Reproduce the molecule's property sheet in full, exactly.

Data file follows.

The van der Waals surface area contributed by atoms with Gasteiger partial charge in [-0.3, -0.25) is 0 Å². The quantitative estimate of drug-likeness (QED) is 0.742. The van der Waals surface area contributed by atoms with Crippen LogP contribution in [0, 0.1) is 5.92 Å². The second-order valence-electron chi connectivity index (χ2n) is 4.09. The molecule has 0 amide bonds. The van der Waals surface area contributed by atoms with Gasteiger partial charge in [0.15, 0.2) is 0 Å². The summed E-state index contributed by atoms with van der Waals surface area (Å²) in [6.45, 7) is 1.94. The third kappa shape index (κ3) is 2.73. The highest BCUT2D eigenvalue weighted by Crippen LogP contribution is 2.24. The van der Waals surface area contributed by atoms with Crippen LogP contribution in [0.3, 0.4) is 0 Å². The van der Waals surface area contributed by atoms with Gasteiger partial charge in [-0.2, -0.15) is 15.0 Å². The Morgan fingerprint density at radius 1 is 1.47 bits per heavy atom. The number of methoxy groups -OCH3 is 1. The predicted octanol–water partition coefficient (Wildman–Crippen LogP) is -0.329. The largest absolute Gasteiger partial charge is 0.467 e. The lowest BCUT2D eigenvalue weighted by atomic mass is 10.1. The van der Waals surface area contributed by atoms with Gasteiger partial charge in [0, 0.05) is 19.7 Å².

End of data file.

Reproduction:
The van der Waals surface area contributed by atoms with Gasteiger partial charge in [-0.3, -0.25) is 0 Å². The quantitative estimate of drug-likeness (QED) is 0.742. The van der Waals surface area contributed by atoms with Crippen LogP contribution in [0, 0.1) is 5.92 Å². The second-order valence-electron chi connectivity index (χ2n) is 4.09. The molecule has 0 amide bonds. The van der Waals surface area contributed by atoms with Gasteiger partial charge in [0.15, 0.2) is 0 Å². The summed E-state index contributed by atoms with van der Waals surface area (Å²) in [6.45, 7) is 1.94. The third kappa shape index (κ3) is 2.73. The highest BCUT2D eigenvalue weighted by Crippen LogP contribution is 2.24. The van der Waals surface area contributed by atoms with Crippen LogP contribution in [0.3, 0.4) is 0 Å². The van der Waals surface area contributed by atoms with Gasteiger partial charge in [-0.2, -0.15) is 15.0 Å². The Morgan fingerprint density at radius 1 is 1.47 bits per heavy atom. The number of methoxy groups -OCH3 is 1. The predicted octanol–water partition coefficient (Wildman–Crippen LogP) is -0.329. The largest absolute Gasteiger partial charge is 0.467 e. The lowest BCUT2D eigenvalue weighted by atomic mass is 10.1. The van der Waals surface area contributed by atoms with Gasteiger partial charge in [0, 0.05) is 19.7 Å².